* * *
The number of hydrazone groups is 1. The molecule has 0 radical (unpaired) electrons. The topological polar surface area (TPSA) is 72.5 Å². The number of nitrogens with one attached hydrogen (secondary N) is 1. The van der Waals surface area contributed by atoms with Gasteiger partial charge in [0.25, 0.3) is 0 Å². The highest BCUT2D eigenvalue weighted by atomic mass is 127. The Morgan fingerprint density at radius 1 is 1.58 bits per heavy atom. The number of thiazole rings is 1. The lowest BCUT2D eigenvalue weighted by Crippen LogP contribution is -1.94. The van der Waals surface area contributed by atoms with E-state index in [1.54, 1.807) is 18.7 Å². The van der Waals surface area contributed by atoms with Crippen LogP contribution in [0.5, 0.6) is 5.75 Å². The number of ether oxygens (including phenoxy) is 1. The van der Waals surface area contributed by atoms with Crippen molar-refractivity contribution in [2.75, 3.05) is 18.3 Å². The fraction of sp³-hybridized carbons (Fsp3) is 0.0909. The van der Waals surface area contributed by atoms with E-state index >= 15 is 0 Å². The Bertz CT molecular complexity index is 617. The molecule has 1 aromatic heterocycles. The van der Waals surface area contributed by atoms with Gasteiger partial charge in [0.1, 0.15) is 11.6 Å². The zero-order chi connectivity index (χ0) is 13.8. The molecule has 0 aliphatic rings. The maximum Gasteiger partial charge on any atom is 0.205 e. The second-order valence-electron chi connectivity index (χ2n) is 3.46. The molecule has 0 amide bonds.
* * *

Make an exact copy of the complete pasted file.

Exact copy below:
The number of hydrazone groups is 1. The molecule has 0 radical (unpaired) electrons. The topological polar surface area (TPSA) is 72.5 Å². The number of nitrogens with one attached hydrogen (secondary N) is 1. The van der Waals surface area contributed by atoms with Gasteiger partial charge in [0.25, 0.3) is 0 Å². The highest BCUT2D eigenvalue weighted by atomic mass is 127. The Morgan fingerprint density at radius 1 is 1.58 bits per heavy atom. The number of thiazole rings is 1. The lowest BCUT2D eigenvalue weighted by Crippen LogP contribution is -1.94. The van der Waals surface area contributed by atoms with E-state index in [1.54, 1.807) is 18.7 Å². The van der Waals surface area contributed by atoms with Crippen LogP contribution in [0.5, 0.6) is 5.75 Å². The number of ether oxygens (including phenoxy) is 1. The van der Waals surface area contributed by atoms with Crippen molar-refractivity contribution in [2.75, 3.05) is 18.3 Å². The fraction of sp³-hybridized carbons (Fsp3) is 0.0909. The van der Waals surface area contributed by atoms with E-state index >= 15 is 0 Å². The Bertz CT molecular complexity index is 617. The molecule has 1 aromatic heterocycles. The van der Waals surface area contributed by atoms with Gasteiger partial charge in [0.1, 0.15) is 11.6 Å². The zero-order chi connectivity index (χ0) is 13.8. The molecule has 0 aliphatic rings. The maximum Gasteiger partial charge on any atom is 0.205 e. The second-order valence-electron chi connectivity index (χ2n) is 3.46. The molecule has 0 amide bonds.